What to expect.
Our specialized sleep physicians may conduct a sleep study to analyze your sleep patterns and brain activity. Once we pinpoint a diagnosis, we can get you started on a treatment plan to help you sleep well and feel more rested.
Sleep Center testing.
There are five different types of sleep studies we may perform to get a better idea of what’s causing the problem.
- Nocturnal Polysomnogram (NPSG): This overnight sleep study is the most common test we perform on our Sleep Center patients. A registered sleep technologist will track a minimum of 14 data points, including EEG, EOG, EMG, snoring, body position, ECG, respiratory effort and flow. These tests are used to rule out a variety of sleep disorders including sleep apnea, restless leg syndrome, nocturnal seizures, nocturnal arrhythmias, and sleep disordered breathing.
- Polysomnogram with continuous positive airway pressure (CPAP) or Bi-Level initiation/titration during a one-night Polysomnogram (PSG): This exam is sometimes referred to as a “split night" sleep study. This study is similar to the NPSG, but we evaluate how you sleep with and without a CPAP.
- Multiple Sleep Latency Test (MSLT): We use this test to study daytime sleepiness or narcolepsy. The MSLT consists of a series of four to five naps during the day. You are allowed to nap for 20 minutes or so every two hours while we measure your data. This study allows an overnight sleep study at the Sleep Center.
- Maintenance of Wakefulness Test (MWT):This test consists of four, 40-minute "nap trials" every two hours throughout the day to assess wakefulness in patients who are being treated for sleep apnea or another sleep disorder.
- Home Sleep Studies: This at-home sleep screening monitors a smaller amount of data points, such as your heart rate, oxygen saturation and respiratory effort to help rule out sleep apnea.
Your sleep study explained.
From good night to good morning, we want you to feel comfortable every step of the way. As you begin to prepare for your sleep study, there are a few things you should know:
- This is a pain-free test
- You will have a private room and bathroom if you are staying overnight
- Most people don’t have a hard time falling asleep, even connected to our sensors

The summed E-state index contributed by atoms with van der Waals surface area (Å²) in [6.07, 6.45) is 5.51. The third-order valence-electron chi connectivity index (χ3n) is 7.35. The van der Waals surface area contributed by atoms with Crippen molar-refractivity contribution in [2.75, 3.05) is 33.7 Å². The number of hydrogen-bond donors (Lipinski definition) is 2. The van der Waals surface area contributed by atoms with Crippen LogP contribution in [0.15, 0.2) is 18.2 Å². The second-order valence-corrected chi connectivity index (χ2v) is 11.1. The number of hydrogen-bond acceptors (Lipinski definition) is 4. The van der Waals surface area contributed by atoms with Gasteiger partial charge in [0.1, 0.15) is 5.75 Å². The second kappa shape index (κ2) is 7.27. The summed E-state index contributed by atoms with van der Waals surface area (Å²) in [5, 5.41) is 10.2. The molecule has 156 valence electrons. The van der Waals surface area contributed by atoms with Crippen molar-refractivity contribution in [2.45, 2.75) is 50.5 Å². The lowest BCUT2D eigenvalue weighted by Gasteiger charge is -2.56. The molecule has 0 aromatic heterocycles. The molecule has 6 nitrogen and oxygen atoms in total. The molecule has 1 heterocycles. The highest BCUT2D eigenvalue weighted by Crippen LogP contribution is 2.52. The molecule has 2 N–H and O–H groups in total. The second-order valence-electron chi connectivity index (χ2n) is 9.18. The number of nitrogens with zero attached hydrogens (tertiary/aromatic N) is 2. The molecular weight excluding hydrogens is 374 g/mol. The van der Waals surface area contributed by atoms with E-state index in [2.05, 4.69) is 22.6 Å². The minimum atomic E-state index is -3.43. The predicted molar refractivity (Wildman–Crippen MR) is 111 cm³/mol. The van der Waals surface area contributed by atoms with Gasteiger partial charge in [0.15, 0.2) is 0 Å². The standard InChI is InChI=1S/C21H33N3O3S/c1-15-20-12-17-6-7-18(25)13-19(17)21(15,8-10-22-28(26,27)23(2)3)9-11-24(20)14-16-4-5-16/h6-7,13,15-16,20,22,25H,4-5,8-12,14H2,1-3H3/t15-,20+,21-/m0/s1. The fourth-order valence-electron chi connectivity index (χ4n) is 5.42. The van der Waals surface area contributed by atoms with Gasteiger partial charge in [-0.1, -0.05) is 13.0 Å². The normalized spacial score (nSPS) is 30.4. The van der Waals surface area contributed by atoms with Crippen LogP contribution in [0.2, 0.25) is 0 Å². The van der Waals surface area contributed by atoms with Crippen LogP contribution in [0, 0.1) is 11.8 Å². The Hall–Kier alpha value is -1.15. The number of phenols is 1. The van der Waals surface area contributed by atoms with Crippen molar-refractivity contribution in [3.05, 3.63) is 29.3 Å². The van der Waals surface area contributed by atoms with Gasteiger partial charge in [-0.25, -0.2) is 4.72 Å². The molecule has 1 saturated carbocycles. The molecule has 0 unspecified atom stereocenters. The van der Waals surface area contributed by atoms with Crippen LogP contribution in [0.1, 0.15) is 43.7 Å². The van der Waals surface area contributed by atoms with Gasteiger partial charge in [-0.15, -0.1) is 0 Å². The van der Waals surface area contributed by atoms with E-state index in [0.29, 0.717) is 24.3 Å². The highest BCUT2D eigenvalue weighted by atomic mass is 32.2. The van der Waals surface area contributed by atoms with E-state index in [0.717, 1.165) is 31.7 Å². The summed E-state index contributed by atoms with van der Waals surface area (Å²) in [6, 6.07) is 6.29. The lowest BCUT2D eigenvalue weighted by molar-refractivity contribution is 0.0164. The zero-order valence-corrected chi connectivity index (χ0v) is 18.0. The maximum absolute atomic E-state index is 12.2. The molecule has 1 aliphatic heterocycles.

Getting ready for your sleep study
There are a few things we need to do before it’s lights out. Before your sleep study, we will do an interview with you to get a sense of your sleep patterns and any issues you have. It’s helpful if a spouse, partner or other family member can come with you to provide any additional insights about your activities during sleep.
Once you are in your private room, a technician will explain the equipment and procedures to you. Your technician will then connect several sensors to you so we can monitor and record your vital signs, sleep stages, muscle and eye movements, snoring, blood oxygen level and other markers of sleep activity. The room will be dark, but the technician will be able to check on you with an infrared camera and a microphone.
We are happy to answer any questions you may have about your sleep study. If you need to stay for a daytime test, we will give you breakfast and lunch the next day.
After you wake up
Our specialists and doctors who are board-certified in sleep medicine will interpret your tests and review the results. Your physician will follow up with you about one week after your sleep study to discuss the results, any recommendations and what you will need to begin any treatments. We may ask you to spend another night in the Sleep Center to begin treatment, to adjust your treatment or to check on your progress. Our case manager will also follow up with you periodically over the next six months to see how you are doing.
Do you have questions?
We have answers! Call the Sleep Center at 321.868.5832 with any questions about equipment or care related to your sleep problem.
Sleep Center locations.
701 W. Cocoa Beach Causeway
Cocoa Beach, FL 32931
8745 North Wickham Road
Melbourne, FL 32940
5200 Babcock Street, NE
Palm Bay, FL 32905